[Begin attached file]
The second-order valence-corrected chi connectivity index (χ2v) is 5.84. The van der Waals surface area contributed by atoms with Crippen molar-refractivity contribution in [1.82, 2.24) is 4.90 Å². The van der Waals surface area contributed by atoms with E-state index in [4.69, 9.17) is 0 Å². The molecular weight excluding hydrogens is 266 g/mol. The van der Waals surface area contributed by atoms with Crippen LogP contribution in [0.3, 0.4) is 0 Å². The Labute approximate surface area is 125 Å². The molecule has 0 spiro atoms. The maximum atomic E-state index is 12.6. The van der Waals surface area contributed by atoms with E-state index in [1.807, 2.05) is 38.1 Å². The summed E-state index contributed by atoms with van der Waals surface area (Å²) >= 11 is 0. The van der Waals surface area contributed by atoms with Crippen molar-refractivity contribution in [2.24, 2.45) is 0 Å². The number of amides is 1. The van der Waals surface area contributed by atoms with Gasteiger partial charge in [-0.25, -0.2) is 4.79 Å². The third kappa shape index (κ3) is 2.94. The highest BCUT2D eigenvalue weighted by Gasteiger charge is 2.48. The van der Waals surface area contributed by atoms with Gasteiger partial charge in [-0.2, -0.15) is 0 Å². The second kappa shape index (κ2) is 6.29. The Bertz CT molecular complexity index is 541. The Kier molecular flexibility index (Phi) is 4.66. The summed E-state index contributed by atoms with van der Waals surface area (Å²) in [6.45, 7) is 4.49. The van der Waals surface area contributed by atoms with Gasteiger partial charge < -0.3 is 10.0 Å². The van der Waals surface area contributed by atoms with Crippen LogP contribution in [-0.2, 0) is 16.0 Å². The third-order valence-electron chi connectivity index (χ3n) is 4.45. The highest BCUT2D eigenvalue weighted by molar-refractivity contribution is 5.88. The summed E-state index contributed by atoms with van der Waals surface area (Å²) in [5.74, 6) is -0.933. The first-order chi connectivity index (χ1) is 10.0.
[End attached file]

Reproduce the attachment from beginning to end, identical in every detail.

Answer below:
The second-order valence-corrected chi connectivity index (χ2v) is 5.84. The van der Waals surface area contributed by atoms with Crippen molar-refractivity contribution in [1.82, 2.24) is 4.90 Å². The van der Waals surface area contributed by atoms with E-state index in [4.69, 9.17) is 0 Å². The molecular weight excluding hydrogens is 266 g/mol. The van der Waals surface area contributed by atoms with Crippen LogP contribution in [0.3, 0.4) is 0 Å². The Labute approximate surface area is 125 Å². The molecule has 0 spiro atoms. The maximum atomic E-state index is 12.6. The van der Waals surface area contributed by atoms with E-state index in [1.807, 2.05) is 38.1 Å². The summed E-state index contributed by atoms with van der Waals surface area (Å²) >= 11 is 0. The van der Waals surface area contributed by atoms with Crippen molar-refractivity contribution in [2.24, 2.45) is 0 Å². The number of amides is 1. The van der Waals surface area contributed by atoms with Gasteiger partial charge in [-0.25, -0.2) is 4.79 Å². The third kappa shape index (κ3) is 2.94. The highest BCUT2D eigenvalue weighted by Gasteiger charge is 2.48. The van der Waals surface area contributed by atoms with Gasteiger partial charge in [-0.2, -0.15) is 0 Å². The second kappa shape index (κ2) is 6.29. The Bertz CT molecular complexity index is 541. The Kier molecular flexibility index (Phi) is 4.66. The summed E-state index contributed by atoms with van der Waals surface area (Å²) in [6.45, 7) is 4.49. The van der Waals surface area contributed by atoms with Gasteiger partial charge < -0.3 is 10.0 Å². The van der Waals surface area contributed by atoms with Crippen LogP contribution in [-0.2, 0) is 16.0 Å². The third-order valence-electron chi connectivity index (χ3n) is 4.45. The highest BCUT2D eigenvalue weighted by molar-refractivity contribution is 5.88. The summed E-state index contributed by atoms with van der Waals surface area (Å²) in [5.74, 6) is -0.933. The first-order chi connectivity index (χ1) is 10.0.